Calendars, Torn And New

by Juan L. Mercado

“Tomorrow is only found in the calendar of fools.” Writer Og Mandino’s line comes to mind on New Year’s Eve, as we rip down the 2013 calendar. Where did those 522,600 minutes go? we wonder when tacking up the 2014 edition.

Many moons ago we walked through San Francisco’s financial district in the afternoon of New Year’s Eve. At 5 p.m., a blizzard of torn calendars rained down from offices. Drivers honked their horns and whistles blew. “Don’t be fooled by the calendar,” our grandmother said. “You have only as many days as you make use of.”

Various stories are woven around the advent of a new year. “On New Year’s Eve, the Kitchen God’s lips are rubbed with pork,” an ancient Chinese fable says. “That’d prod the deity to report favorably on one’s household to the Jade Emperor.”

Isn’t that the Filipino version of Bong, Johnny, Jinggoy & Co. splurging their pork barrel allocations like there was no calendar? Nonetheless, the drill to glimpse ahead usually reaches fever pitch on New Year’s Eve. “If you could look into the seeds of time/And say which will grow and which will not,” Shakespeare wrote.

Antonio Leviste, ex-governor of Batangas and ex-jailbird, may yet lose his recent parole after police seized P420 million worth of shabu during a raid on the LPL Ranch in Lipa. Leviste’s family denied that the ranch had been used by alleged members of a Mexican drug cartel.

Leviste will not get a second more than Raul, our neighborhood beggar. “Time is the one thing given to everyone in equal measure,” Seneca wrote.

Instead of crystal balls, many prefer scientific surveys. At year’s end, for example, the Social Weather Survey found “resiliency of expectations about the Christmas season and steadiness” despite the havoc inflicted by Supertyphoon “Yolanda.”

Six out of 10 Filipinos expected their Christmas to be happy, but 9 percent said it’d be sad—almost similar to the previous year. Yolanda dampened Christmas “everywhere north of Mindanao.”

President Aquino emerged practically unscathed by Yolanda criticism. Was that dramatized by Tacloban Mayor Alfred Romualdez, weeping on TV, to pin  blame on the President? SWS found 69 percent satisfied with the President’s track record. There were 21 percent who thumbed him down. The bottom line: net satisfaction rating of +49.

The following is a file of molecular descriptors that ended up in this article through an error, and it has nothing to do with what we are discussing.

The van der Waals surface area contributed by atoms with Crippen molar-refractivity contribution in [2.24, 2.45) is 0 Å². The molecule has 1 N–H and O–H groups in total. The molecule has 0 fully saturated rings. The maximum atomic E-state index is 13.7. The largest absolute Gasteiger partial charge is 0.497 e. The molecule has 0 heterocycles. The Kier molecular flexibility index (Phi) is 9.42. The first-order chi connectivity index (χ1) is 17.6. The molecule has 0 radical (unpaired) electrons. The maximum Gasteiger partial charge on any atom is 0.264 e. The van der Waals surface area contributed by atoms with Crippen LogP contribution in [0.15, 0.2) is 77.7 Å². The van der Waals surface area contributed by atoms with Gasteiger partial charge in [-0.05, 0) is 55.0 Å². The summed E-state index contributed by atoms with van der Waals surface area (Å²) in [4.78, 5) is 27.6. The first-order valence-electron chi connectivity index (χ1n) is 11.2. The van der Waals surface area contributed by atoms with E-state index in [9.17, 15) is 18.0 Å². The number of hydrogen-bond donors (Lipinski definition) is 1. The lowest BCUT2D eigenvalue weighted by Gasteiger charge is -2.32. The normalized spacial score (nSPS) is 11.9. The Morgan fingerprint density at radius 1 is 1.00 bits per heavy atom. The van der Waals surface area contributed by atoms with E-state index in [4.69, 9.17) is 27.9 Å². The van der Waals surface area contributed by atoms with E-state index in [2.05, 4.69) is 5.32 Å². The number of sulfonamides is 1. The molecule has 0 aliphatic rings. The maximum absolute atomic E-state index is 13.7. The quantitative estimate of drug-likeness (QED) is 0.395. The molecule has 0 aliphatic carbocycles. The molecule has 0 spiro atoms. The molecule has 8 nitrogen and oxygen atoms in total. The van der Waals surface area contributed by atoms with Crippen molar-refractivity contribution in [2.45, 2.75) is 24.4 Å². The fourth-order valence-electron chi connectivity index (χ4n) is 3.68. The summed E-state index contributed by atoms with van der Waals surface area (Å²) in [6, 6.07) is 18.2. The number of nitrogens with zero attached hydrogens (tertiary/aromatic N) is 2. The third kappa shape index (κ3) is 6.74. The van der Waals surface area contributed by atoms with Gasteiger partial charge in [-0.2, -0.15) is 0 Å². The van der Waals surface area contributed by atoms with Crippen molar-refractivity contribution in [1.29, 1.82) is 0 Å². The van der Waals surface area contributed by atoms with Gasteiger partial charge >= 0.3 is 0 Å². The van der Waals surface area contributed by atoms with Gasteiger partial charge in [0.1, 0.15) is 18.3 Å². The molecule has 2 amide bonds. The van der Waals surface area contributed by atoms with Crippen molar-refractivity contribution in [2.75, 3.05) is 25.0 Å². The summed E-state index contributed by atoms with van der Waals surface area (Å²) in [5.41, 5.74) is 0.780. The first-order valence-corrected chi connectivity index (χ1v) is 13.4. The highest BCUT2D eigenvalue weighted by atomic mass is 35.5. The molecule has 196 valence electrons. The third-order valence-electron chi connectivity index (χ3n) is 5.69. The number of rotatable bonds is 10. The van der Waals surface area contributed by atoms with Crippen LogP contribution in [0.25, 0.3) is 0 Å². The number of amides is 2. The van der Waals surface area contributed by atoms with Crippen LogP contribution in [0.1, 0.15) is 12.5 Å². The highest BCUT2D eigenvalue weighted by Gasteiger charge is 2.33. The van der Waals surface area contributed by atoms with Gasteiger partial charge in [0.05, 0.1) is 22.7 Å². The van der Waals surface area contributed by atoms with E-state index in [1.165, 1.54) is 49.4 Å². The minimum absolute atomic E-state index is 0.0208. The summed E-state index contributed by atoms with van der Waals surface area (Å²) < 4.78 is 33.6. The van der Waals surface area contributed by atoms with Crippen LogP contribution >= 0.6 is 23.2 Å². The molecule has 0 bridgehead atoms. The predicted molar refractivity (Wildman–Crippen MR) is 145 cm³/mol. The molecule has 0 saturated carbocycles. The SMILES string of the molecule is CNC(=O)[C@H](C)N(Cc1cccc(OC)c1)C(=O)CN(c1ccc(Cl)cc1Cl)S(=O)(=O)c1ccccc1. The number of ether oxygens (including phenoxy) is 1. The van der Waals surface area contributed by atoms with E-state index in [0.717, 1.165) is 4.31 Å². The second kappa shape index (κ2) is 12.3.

Satisfaction with the President slumped from “good” to “moderate” in the National Capital Region. “This geographical pattern is typical for all presidents. Metro Manilans have always been the hardest to please.”

“There is hardly any change in the satisfaction of Visayans, in particular, with P-Noy’s performance, from pre-Yolanda to post-Yolanda. Neither is there much change in the satisfaction of Mindanaoans with him, despite the suffering from the Zamboanga standoff between the government and the Moro National Liberation Front.”

Discerning the future has never been one of man’s special strengths. Crystal-balling is about making educated guesses of what lies beyond the horizon. From today’s realities, one sifts the trends likely to endure and reshape tomorrow. “In today, tomorrow already walks.”

In the new year, how will the “Francis Effect” spill over into the Philippines where eight out of 10 are Catholics?

Pope Francis upended his Church on issues from fixation on sexual morality to support for the poor in just nine months. Time magazine named him Person of the Year. And across what once seemed an unbridgeable gap, so did The Advocate, the oldest US gay rights magazine.

“Along comes a man with no army or weapons,” Time said. (“How many divisions has the Pope?” the dictator Josef Stalin once scoffed.)

Yet, when he kisses the face of a disfigured man or washes a Muslim woman’s feet, the image resonates beyond his 1.2-billion flock.
Francis is taking pruning shears to the ossified power of the Vatican Curia. And he is filling back the pews: Italy’s Center for the Study of New Religions reported a significant boost in attendance numbers. In a smaller survey of 22 British cathedrals, 65 percent of the respondents said they had noticed a rise in numbers, the Guardian reported.

In the United States, you can “almost hear the ice cracking around a generation of disillusioned Christians who have a hard time finding Jesus frozen under ostentatious ecclesial trappings and hypocritical moralizing.”

Here, Cardinal Luis Tagle and Cagayan de Oro Archbishop Antonio Ledesma, among others, lead by seeking out the poorest. Example is contagious. We shall see by 2016. That’s when Francis flies to Cebu to attend the International Eucharistic Congress.

This is a country of few closures. Among the issues that 2013 leaves unresolved are:  desaparecidos Jonas Burgos, Sherlyn Cadapan and Karen Empeño; murders such as those of publicist Bubby Dacer and his driver Emman Corbito, and Fr. Franciskus Madhu, SVD; scores rubbed out by vigilantes in Davao and Cebu; the coconut levy; the still-on-the-lam former general Jovito Palparan; etc.

One reason is witnesses who scram. Two days after Whistle-blower No. 11 testified that she received huge sums from Janet Napoles, Sen. Juan Ponce Enrile’s former chief of staff, Jessica “Gigi” Reyes, left the country. She never used her return ticket (if she did, she risks being called to testify).

Shriveling from chronic hunger is not the stuff of headlines. Emergencies uncoil below the radar screen. Maternal death rates here are triple that of China. Under-five children’s death rates are down to 29 today, from 59 two decades ago. That’s still behind Malaysia’s 12. Many will not “comb grey hair,” as William Butler Yeats wrote.

As bells ring in 2014, T.S. Eliot’s words resound: “For last year’s words belong to last year’s language/And next year’s words await another voice.”


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